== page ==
Thus, at the time, The Descent of Man was considered a late intervention in this field, when the problem of human evolution was already the subject of wide discussion. But both Huxley’s and Darwin’s works made it clear what the concept was: humans and other primates descended from a “common progenitor,” from “some lower form,” not the former from the latter. The confusion has reached the present day, leading many people to believe that apes such as chimpanzees, orangutans or gorillas are frustrated human designs, like species that got stuck halfway through their evolution—The Planet of the Apes—and did not progress any further. This is a wholly mistaken view, since both they and we have travelled evolutionary paths of the same length, albeit divergent. One study found that there are in fact more genes that have undergone positive natural selection in the chimpanzee genome than in the human one, so technically it could be said that chimps have actually evolved more than us.
The famous March of Progress
This misconception of seeing all the other primates as humans in the construction phase has been compounded by an unfortunate and oft-reproduced drawing that shows different hominins walking in line behind the human being. The illustration, called The March of Progress or The Road to Homo sapiens, was originally created in 1965 for Life Nature Library by the artist Rudolph Zallinger, although it had its precursors: Huxley’s book included a drawing of the skeletons of several primates, but with no other purpose than comparative, and in 1889, Mark Twain’s novel A Yankee in King Arthur’s Court published in one of its editions a drawing of animals gradually transformed into humans, with the title “Evolution.”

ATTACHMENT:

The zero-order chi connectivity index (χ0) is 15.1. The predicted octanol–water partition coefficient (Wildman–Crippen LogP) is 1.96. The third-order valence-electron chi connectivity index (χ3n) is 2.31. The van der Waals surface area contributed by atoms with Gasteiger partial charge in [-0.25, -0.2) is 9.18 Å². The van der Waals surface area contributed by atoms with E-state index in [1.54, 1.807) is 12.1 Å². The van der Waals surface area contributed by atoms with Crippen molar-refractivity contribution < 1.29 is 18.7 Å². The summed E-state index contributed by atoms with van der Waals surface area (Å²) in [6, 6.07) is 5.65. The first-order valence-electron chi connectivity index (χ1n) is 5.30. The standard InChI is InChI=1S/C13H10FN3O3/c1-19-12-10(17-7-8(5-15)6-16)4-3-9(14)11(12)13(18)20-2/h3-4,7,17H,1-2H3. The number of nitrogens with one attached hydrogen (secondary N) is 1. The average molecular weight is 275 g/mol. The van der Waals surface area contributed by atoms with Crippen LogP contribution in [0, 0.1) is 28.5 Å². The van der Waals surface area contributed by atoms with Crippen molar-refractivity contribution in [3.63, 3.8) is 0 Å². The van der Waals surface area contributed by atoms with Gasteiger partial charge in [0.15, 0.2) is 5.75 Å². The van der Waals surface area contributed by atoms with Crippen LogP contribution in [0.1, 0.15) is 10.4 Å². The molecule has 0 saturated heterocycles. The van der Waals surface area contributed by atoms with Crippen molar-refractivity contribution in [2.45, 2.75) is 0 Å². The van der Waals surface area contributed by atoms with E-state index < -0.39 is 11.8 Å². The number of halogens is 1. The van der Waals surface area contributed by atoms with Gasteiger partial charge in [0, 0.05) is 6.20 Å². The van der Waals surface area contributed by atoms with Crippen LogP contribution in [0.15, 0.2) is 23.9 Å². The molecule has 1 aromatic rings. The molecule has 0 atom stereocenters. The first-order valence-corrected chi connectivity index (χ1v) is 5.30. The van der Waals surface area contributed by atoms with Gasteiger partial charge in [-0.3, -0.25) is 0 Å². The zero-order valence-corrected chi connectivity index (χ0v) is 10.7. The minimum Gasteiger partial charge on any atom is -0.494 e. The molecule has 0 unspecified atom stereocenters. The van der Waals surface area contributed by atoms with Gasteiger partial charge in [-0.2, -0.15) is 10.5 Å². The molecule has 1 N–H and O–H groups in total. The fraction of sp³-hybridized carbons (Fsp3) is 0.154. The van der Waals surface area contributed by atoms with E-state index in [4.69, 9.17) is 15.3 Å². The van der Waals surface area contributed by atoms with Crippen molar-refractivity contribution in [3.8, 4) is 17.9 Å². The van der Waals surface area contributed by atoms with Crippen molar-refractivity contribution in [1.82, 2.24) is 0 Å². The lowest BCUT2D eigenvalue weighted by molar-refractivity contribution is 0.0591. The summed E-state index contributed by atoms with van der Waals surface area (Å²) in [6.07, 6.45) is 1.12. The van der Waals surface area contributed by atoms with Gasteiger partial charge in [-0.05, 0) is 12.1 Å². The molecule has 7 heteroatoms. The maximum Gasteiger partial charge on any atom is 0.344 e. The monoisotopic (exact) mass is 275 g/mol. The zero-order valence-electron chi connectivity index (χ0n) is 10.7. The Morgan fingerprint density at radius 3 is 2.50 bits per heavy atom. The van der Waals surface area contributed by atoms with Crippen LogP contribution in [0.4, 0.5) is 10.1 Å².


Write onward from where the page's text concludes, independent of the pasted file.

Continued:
In reality, and although The Descent of Man has endured as the book in which Darwin established the link between humans and other primates, its purpose was not to provide an idea already accepted by science at the time. Instead, the naturalist analysed this evolutionary kinship through the prism of sexual selection, a hypothesis that he had not been able to fully develop in On The Origin of Species, and according to which certain variations were not transmitted to offspring because they offered an advantage for survival, but rather for reproduction. The classic Darwinian example is the feathers of the male peacock, which attract females the larger and more conspicuous they are. In the case of humans, Darwin proposed numerous possible examples of sexual selection, such as physical beauty, the beard or the lack of male body hair as compared to monkeys.
Darwin’s work also explored the evolutionary aspects of psychology, morality, religion, ethnicity and civilised society itself, aspects that other authors of his time had not dealt with. Some of his approaches are now seen as seriously flawed, lapsing into racism and sexism, something that Antoinette Brown Blackwell, the first Protestant minister ordained in the USA, criticised him for in her day. But if nowadays his errors are well known, the least that the venerable naturalist deserves is for his great successes to be equally recognised.